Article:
Jason Cadwell: Montpelier targets tax increase on the ill and infirm

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Is this an unfair headline?

Imagine yourself with a spouse suffering from dementia and needing round the clock care to keep themselves and others safe. Perhaps you have a child or grandchild with substance abuse or mental health issues who needs a residential care community to get well. Alternatively, you have an injury or illness, the care costs not being covered by insurance.

In order to cover these health care costs, you've drawn money out of retirement accounts, you've sold investments intended for retirement or a legacy to family or community, or you've had to sell the last parcel of the family farm handed down through generations. All these transactions trigger the recognition of taxable income.

Here's the thing. In addition to dealing with a health tragedy, in addition to having to compromise your financial security, under the Vermont tax law that passed in 2018, you WILL get a tax bill from Montpelier!

Is the headline unfair?

When I've raised this issue with Legislators, I've gotten several responses.

"The issue was caused by the Trump Tax Cut over which we have no control."

The response is wrong. The Trump Tax Cut has absolutely nothing to do with the tax bill these folks are getting from Vermont. It is a result of Vermont legislation that moved Vermont's base for the income tax calculation from Federal Taxable Income (a figure after deducting Medical Expenses) to a base of Federal Adjusted Gross Income (a figure before Medical Deductions).

"Other states have moved to Adjusted Gross Income so we've just aligned with them."

True, there are states who have a Federal Adjusted Gross Income base. But those states have significantly lower tax rates than Vermont. More to the point, the residents in states in proximity to Vermont would not experience the tax trap noted above. Nearby states either continue to maintain a Federal Taxable Income base, allow for a deduction from income for medical expenses, or, in the case of New Hampshire, they don't tax income to start with.

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"It would be a $5,000,000 cost to the revenue of the state to remedy the issue."

Admittedly, this is true. However, this is only true because the legislature, in passing the tax changes in May of 2018, created this problematic tax. I can only assume that the tax increase impacting folks with health care costs was an unintended consequence of the law. If in the spring of last year, a legislator stood up in chambers and suggested, "Let's add a tax to people who have to generate taxable income to pay medical expenses!" how much merit would the proposal have been given? I doubt that the legislature is so heartless to give it a second thought. The action needed is to fix an error.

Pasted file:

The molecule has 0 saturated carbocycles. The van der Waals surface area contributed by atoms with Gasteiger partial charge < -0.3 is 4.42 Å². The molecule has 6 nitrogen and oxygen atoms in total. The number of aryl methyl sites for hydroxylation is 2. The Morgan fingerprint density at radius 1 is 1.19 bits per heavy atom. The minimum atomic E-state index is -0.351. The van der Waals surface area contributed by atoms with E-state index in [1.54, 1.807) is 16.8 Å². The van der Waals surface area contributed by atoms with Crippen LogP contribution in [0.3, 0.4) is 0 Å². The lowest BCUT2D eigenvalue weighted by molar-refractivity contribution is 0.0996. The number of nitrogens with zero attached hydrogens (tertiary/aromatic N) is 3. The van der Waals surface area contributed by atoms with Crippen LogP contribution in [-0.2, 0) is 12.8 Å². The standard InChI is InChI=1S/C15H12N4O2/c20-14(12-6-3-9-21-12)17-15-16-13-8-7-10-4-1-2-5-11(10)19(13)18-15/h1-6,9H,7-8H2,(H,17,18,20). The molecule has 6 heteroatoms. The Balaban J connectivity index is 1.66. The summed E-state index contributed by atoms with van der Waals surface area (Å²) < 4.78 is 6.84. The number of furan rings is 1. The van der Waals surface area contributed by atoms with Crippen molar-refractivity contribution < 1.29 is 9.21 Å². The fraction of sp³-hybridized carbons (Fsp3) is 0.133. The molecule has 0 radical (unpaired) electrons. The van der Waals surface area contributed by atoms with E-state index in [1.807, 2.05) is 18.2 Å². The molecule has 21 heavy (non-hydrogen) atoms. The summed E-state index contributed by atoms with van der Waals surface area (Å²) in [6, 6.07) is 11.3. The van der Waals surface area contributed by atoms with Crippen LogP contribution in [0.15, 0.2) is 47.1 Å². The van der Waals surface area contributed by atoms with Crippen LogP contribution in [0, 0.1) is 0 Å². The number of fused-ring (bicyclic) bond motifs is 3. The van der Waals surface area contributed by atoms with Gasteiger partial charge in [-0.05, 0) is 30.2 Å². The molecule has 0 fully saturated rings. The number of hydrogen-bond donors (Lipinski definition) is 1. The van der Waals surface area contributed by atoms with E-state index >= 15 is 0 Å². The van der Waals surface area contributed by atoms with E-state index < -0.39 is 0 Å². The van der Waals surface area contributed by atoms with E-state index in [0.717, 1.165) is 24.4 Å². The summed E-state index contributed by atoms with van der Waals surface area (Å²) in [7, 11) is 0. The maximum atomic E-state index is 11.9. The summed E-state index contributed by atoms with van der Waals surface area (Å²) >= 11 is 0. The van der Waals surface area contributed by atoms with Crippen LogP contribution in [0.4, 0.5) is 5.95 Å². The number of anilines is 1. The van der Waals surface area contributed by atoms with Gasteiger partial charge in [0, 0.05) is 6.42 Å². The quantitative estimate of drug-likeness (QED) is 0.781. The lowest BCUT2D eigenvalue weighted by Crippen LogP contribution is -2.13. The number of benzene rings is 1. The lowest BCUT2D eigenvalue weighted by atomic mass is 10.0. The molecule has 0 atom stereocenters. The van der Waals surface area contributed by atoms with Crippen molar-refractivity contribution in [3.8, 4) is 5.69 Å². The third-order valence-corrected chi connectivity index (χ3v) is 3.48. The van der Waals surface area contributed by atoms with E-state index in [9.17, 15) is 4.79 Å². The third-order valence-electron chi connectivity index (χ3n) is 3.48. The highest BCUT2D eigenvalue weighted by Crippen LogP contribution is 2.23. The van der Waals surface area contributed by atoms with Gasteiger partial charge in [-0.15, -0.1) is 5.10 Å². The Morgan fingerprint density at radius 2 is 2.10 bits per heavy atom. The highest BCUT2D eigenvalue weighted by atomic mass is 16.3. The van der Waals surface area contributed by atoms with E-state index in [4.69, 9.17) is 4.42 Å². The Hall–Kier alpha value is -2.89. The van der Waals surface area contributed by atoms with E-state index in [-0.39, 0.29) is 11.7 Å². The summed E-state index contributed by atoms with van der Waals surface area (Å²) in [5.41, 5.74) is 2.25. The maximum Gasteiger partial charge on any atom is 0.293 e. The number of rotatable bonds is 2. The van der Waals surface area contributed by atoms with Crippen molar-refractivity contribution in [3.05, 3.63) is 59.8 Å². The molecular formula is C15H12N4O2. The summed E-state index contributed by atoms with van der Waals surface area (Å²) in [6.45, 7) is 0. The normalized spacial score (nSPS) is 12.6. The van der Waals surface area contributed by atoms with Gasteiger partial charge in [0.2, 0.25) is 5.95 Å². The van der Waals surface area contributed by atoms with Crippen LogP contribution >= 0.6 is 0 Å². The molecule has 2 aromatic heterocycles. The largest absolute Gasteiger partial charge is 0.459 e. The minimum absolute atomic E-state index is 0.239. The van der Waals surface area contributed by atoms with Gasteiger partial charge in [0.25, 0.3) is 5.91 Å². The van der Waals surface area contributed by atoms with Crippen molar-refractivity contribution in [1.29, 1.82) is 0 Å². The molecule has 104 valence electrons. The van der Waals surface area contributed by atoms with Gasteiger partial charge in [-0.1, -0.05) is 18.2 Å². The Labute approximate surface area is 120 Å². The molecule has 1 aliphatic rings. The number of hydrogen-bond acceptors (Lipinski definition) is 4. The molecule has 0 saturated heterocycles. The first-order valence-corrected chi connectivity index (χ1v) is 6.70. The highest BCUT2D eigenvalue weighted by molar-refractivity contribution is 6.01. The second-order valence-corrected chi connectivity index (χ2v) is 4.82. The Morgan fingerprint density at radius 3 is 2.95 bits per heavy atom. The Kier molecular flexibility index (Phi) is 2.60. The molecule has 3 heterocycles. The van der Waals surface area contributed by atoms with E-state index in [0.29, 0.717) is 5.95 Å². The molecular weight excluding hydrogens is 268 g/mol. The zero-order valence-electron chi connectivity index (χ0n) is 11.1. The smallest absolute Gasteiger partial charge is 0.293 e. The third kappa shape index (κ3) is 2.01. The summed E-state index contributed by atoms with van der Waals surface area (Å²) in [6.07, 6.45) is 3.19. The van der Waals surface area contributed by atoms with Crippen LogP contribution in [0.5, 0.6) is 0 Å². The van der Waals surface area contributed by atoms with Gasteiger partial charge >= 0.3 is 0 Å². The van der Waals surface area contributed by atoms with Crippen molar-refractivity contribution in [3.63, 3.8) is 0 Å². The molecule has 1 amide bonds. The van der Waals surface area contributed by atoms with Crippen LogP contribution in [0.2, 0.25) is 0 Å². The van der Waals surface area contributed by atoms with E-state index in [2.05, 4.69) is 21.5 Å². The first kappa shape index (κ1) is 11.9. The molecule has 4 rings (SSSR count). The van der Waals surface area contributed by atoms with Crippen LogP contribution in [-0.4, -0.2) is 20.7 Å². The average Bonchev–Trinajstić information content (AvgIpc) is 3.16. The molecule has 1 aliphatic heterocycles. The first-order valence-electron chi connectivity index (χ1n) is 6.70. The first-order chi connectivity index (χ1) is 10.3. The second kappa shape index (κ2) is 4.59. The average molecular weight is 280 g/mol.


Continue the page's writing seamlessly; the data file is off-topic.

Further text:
"It would be too difficult to accommodate the change."

I have no question that making the necessary adjustments will take effort. However, I point out that when the legislation was first proposed, it was noted that the change would impact charitable giving (also a deduction in arriving at Federal Taxable Income) on which so much of our social and cultural institutions depend. The legislature, in its wisdom, found a way to rectify this issue. It can do the same for the Medical Deduction.

"We have too much on our plate to address this issue."

Tell this to my client who is drawing funds out of retirement accounts to cover her husband's cognitive residential care costs. Tell this to her when she has to write a check to the State of Vermont for $10,000 that she would not have had to do a year ago or if she lived in another state. Tell this to my client whose teenage child needed residential care for a mental health crisis. Tell this to my colleague who rather than coasting toward a well-earned retirement, is having to use retirement resources to provide care for an illness not covered by health insurance.

These folks are your neighbors. They have played by the rules. They have saved for a rainy day so they would not be a burden on their community. The rainy day has come. Rather than wrapping them in a warm blanket or at least allowing them the comfort of their own blanket, we are asking them to share what blankets they have. This message is opposite of the Vermont ideals I was raised with.

Montpelier targets tax increase on the ill and infirm.

Is this a true statement? Clearly it is not. Legislators are good people doing yeoman's work in challenging times. But every day that the current law stands, the truer the statement becomes.

Jason Cadwell, raised in Pittsford, Vermont, serves clients from throughout Vermont in tax and financial planning from his office in Shelburne where he resides. The opinions expressed by columnists do not necessarily reflect the views of the Brattleboro Reformer.


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